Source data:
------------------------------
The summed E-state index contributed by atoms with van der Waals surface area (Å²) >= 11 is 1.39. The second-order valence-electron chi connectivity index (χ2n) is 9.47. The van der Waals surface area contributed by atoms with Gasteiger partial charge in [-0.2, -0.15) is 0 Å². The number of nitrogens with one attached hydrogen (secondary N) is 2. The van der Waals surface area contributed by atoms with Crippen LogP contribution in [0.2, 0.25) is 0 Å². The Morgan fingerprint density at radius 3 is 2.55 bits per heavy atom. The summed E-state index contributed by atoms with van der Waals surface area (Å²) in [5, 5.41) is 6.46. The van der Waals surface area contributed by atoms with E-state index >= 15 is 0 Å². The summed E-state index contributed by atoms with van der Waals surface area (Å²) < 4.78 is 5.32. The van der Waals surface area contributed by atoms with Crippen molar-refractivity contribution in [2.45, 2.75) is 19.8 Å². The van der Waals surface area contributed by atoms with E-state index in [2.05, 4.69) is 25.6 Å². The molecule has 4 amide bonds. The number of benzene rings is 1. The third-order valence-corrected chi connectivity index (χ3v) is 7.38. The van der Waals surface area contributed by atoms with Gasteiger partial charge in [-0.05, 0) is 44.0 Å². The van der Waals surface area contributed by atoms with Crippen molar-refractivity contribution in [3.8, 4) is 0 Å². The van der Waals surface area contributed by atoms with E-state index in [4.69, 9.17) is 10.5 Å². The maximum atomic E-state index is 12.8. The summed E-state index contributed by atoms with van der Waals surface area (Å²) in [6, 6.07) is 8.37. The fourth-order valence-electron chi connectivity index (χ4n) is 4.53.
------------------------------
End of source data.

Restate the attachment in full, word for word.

The summed E-state index contributed by atoms with van der Waals surface area (Å²) >= 11 is 1.39. The second-order valence-electron chi connectivity index (χ2n) is 9.47. The van der Waals surface area contributed by atoms with Gasteiger partial charge in [-0.2, -0.15) is 0 Å². The number of nitrogens with one attached hydrogen (secondary N) is 2. The van der Waals surface area contributed by atoms with Crippen LogP contribution in [0.2, 0.25) is 0 Å². The Morgan fingerprint density at radius 3 is 2.55 bits per heavy atom. The summed E-state index contributed by atoms with van der Waals surface area (Å²) in [5, 5.41) is 6.46. The van der Waals surface area contributed by atoms with E-state index >= 15 is 0 Å². The summed E-state index contributed by atoms with van der Waals surface area (Å²) < 4.78 is 5.32. The van der Waals surface area contributed by atoms with Crippen molar-refractivity contribution in [2.45, 2.75) is 19.8 Å². The van der Waals surface area contributed by atoms with E-state index in [2.05, 4.69) is 25.6 Å². The molecule has 4 amide bonds. The number of benzene rings is 1. The third-order valence-corrected chi connectivity index (χ3v) is 7.38. The van der Waals surface area contributed by atoms with Gasteiger partial charge in [-0.05, 0) is 44.0 Å². The van der Waals surface area contributed by atoms with Crippen molar-refractivity contribution in [3.8, 4) is 0 Å². The van der Waals surface area contributed by atoms with E-state index in [4.69, 9.17) is 10.5 Å². The maximum atomic E-state index is 12.8. The summed E-state index contributed by atoms with van der Waals surface area (Å²) in [6, 6.07) is 8.37. The fourth-order valence-electron chi connectivity index (χ4n) is 4.53.